Would you quit your job on ethical grounds? Last summer, a dozen Google employees did just that.
According to several reports, they ditched the prestigious technology firm over its involvement in a project named Maven. The project involved providing data processing to US military drones, there was also a broader disagreement over the way senior leadership dealt with the ethical underpinnings of their work.
Many of us face a more common ethical dilemma – would you turn down an attractive salary because you couldn’t bring yourself to agree with a company’s position on, say, the environment, animal testing or simply the way it treated customers?
If you answered yes, data suggest it is likely that you are a millennial. Study after study claim this cohort, more than previous generations, are motivated by ‘making a difference’ through their work. Many of those who leave jobs seek a better ethical or cultural fit, it is claimed, even when doing this involves taking a salary hit.
But is this true? In reality who can afford to make that choice?
The cost of leaving
Millennials are often described as “the job-hopping generation”: several studies flag our unwillingness to stick with steady work or follow a predictable ladder climb. Some traditional industries are having a hard time retaining their youngest recruits: a 2017 study of the Institute of Student Employers shows that 46% of graduates in the UK leave their first employer after just five years.
For all the lip service we pay to ‘making a difference’, evidence shows the primary driver for selecting a job is still the payslip check
The widely held perception is that many leave to ‘pursue their dreams’ or go backpacking around the world. But rejecting the corporate career path to go off travelling or kick-start your own business is a fairly drastic and costly decision. Only a few can really afford to make it.
Research shows consistently that having ‘employment gaps’ lowers the average salary — for some, by thousands of dollars per year — and can decrease future job quality and satisfaction.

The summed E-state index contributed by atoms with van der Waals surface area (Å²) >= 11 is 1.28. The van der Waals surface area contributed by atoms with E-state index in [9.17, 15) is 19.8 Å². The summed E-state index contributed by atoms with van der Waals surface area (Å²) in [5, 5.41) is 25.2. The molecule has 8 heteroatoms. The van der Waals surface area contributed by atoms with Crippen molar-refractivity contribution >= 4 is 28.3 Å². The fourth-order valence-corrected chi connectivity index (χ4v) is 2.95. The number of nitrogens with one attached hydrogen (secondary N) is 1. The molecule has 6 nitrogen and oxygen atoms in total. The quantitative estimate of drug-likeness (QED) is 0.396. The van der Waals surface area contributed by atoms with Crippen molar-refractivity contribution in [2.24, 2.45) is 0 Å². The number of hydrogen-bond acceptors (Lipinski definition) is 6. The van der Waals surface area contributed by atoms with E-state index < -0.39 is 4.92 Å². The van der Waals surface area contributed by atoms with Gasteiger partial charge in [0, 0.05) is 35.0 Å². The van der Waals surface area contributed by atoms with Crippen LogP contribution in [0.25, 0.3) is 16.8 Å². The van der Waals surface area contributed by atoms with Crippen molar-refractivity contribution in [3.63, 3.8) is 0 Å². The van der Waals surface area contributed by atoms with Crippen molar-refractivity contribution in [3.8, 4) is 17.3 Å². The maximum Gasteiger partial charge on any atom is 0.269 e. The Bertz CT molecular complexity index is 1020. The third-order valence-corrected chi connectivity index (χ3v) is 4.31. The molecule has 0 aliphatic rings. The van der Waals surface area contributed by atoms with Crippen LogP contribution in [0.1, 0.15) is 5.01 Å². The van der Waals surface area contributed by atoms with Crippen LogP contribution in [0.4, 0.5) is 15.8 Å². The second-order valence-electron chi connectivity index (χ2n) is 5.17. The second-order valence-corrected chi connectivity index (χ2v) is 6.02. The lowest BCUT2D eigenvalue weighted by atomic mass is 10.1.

Christian Byfield, a Colombian former investment banker and consultant, left a string of well-paid but “not fulfilling jobs” in banking and insurance, and started travelling around the world, he said on a TedX Talk in Bogota. “A lot of things started to happen because I started to follow my heart,” he said. After a couple of years of financial insecurity he eventually became a travel influencer with a huge audience.
But Byfield is an exceptional case – most of us still have to think about our wallets when we make job decisions. For all the lip service we pay to ‘making a difference’, evidence shows the primary driver for selecting a job is still the payslip. The most recent Deloitte survey on millennials underlines that 63% of millennials consider the financial reward a very important factor in weighing up a job offer – the highest ranking one. Research by Triplebyte, a start-up which recruits technical talent for technology companies, found 70% of those who get two job offers choose the highest paying one – exactly as our parents’ generation would have done.
The financial downsides of making this kind of change do not make a lot of sense for most of us. “It is not true that millennials do not want stability,” says Lee Caraher, author of the book Millennials & Management. In fact, we need financial stability more than our parents did. In many countries, we carry the burden of increasing student debt. The fallout from the economic crisis further delayed our economic progress and our big financial decisions.
In general, some recent research questions whether millennials are actually ditching secure jobs at a higher rate than our predecessors did. In the US, Pew Research’s latest statistics show that we are just as likely to remain in work than Generation X members were at our age – a study among many others that also signals high turnover is not really a millennial novelty at all.
It is not true that millennials do not want stability – Lee Caraher
María Reyes, who did not want to use her real name, is a 26-year-old category manager in a retail chain in Colombia. When she started as a trainee she felt the corporate culture clashed with her expectations and beliefs. “The company does not care about people at all”, she says. But she stuck with the job. She even signed a two-years exclusivity contract in exchange for an expensive training course abroad – which would have to be repaid if she left the firm.
Eventually she was promoted to her current position, where her internal conflict deepened. Her job is liaising with providers and “trying to make money at all cost, without any regard for the other party”. She does not like to hustle for every penny, especially at the expense of smaller companies that depend heavily on her decisions. “I believe both sides should win in a business, not only one of them,” she says.